*This post is significantly delayed as the summmit was in April! I'm eager to get writing again - so I have some backlog to contend with! Here's to strategic wellbeing breaks!
After a longer-than-intended hiatus from ENCOUNTERACT I was kickstarted back into action by attending a summit about 'Fostering Social and Emotional wellbeing in young children'. Hosted by the training organisation Educanda (more on them later!) in collaboration with Heart Matters Academy the summit balanced neuro-developmental theory with practical examples for teachers to use in their classroom.
For me, there were a few standout practical ideas that I would certainly adopt in my classroom. These ideas mostly made use of visual metaphors to embody and communicate emotional states, providing tools for children as young as 4 years old to understand and express their emotions. How amazing!
I loved the emphasis on meeting a child where they are at (be it in the throes of sadness or red hot anger) and also honouring them as capable and trustworthy beings. As a teacher and caregiver it is easy to fall into traps of belittling, undermining and trivialising children's feelings and experiences. It can be hard to believe that small children are really capable of processing and managing their emotions - but the truth is that this is something all humans start learning from birth, yet many adults still aren't capable of!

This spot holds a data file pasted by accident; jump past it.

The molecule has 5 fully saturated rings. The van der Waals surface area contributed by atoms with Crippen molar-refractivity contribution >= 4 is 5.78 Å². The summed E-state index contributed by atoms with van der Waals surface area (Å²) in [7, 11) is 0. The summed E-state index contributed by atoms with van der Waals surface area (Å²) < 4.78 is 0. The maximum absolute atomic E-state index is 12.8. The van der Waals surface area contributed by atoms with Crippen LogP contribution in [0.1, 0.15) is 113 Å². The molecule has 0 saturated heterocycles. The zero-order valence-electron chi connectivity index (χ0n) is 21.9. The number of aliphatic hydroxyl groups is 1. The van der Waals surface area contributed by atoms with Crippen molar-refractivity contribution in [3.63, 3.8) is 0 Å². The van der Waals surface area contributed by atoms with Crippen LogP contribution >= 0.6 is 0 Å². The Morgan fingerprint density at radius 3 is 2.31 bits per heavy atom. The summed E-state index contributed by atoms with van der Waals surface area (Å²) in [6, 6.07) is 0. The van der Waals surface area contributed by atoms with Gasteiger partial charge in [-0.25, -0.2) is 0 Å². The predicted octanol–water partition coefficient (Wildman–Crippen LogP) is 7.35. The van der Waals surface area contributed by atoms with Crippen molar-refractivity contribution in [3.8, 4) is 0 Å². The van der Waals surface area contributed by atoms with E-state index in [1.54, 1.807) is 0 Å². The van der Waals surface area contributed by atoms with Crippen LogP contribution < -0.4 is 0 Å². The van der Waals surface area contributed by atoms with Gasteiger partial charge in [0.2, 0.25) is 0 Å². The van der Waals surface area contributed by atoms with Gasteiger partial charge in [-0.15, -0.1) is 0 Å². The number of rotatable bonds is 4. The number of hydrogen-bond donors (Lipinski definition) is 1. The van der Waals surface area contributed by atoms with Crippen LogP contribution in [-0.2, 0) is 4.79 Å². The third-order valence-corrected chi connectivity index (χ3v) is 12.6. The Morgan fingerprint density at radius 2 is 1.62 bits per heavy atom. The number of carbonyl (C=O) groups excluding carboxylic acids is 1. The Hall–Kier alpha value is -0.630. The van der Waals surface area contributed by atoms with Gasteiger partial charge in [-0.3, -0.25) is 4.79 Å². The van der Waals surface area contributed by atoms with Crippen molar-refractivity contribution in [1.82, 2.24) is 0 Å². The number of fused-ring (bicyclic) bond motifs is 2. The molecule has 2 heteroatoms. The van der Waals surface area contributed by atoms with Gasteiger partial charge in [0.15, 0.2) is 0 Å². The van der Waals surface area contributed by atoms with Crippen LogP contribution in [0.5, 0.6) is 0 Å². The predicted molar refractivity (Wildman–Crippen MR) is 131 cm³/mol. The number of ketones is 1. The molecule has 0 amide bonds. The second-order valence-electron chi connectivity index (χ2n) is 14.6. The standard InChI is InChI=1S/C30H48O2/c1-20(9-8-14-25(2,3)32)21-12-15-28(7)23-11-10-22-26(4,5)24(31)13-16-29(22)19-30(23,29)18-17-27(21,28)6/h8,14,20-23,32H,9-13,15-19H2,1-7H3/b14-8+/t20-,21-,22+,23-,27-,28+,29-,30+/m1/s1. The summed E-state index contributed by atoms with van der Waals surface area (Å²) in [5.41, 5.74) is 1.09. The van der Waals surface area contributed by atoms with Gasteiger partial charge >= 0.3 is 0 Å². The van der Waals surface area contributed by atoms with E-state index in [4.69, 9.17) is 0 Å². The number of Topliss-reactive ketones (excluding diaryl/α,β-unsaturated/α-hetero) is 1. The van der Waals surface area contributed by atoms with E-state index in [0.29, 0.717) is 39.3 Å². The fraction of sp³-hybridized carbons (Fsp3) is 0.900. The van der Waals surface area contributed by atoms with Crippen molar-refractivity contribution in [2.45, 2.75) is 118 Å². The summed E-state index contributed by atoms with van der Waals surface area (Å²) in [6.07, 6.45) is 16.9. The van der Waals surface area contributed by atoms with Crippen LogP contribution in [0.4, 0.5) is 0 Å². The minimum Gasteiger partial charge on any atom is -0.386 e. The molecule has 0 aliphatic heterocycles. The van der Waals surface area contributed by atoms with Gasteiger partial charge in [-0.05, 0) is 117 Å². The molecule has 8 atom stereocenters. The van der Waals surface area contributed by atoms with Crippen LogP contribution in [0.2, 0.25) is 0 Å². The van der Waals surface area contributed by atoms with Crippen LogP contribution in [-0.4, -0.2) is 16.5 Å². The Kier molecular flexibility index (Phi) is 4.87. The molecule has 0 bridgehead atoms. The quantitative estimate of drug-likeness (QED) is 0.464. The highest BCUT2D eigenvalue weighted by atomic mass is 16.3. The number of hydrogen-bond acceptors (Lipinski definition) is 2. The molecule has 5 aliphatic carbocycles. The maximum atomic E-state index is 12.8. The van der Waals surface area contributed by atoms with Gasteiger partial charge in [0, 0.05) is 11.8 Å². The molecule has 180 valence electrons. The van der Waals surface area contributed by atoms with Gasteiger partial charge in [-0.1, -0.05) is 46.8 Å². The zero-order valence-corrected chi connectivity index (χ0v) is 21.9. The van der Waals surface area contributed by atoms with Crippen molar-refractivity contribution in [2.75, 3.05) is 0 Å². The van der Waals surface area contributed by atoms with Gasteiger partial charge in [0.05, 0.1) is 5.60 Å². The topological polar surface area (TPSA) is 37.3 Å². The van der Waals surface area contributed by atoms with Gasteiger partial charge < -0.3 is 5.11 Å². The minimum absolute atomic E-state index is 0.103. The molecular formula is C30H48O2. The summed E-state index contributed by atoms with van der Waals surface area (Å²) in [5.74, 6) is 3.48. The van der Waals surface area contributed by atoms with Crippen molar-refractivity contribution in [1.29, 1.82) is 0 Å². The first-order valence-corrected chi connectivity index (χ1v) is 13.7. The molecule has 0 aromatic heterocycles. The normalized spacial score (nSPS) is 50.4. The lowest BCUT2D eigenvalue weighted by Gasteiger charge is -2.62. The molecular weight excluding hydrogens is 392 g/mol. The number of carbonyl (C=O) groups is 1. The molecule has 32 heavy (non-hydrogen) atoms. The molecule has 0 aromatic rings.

Even under the pressure of a dauntingly packed curriculum, I'd like to think that there is room in the average school day to at least plant the seeds of these ideas. And often seeds are all you need. The socio-emotional concepts that really took root in my Grade 1 classroom last year were almost all from songs or books that were encountered at the beginning of the year and simply adopted as part of our shared classroom vernacular. Teaching children 'about emotions' is a matter of building classroom culture, not administering prescription lessons.
It is not the teacher's job alone, no more their right, to teach their students flight or fight, to keep them always in their sight, or tell them wrong from right. Entrust them with their own toolkit and see them learning bit by bit, for ways of being take time to bloom, our job is to give them room.
A daunted but determined teacher irons out the creases of her brain.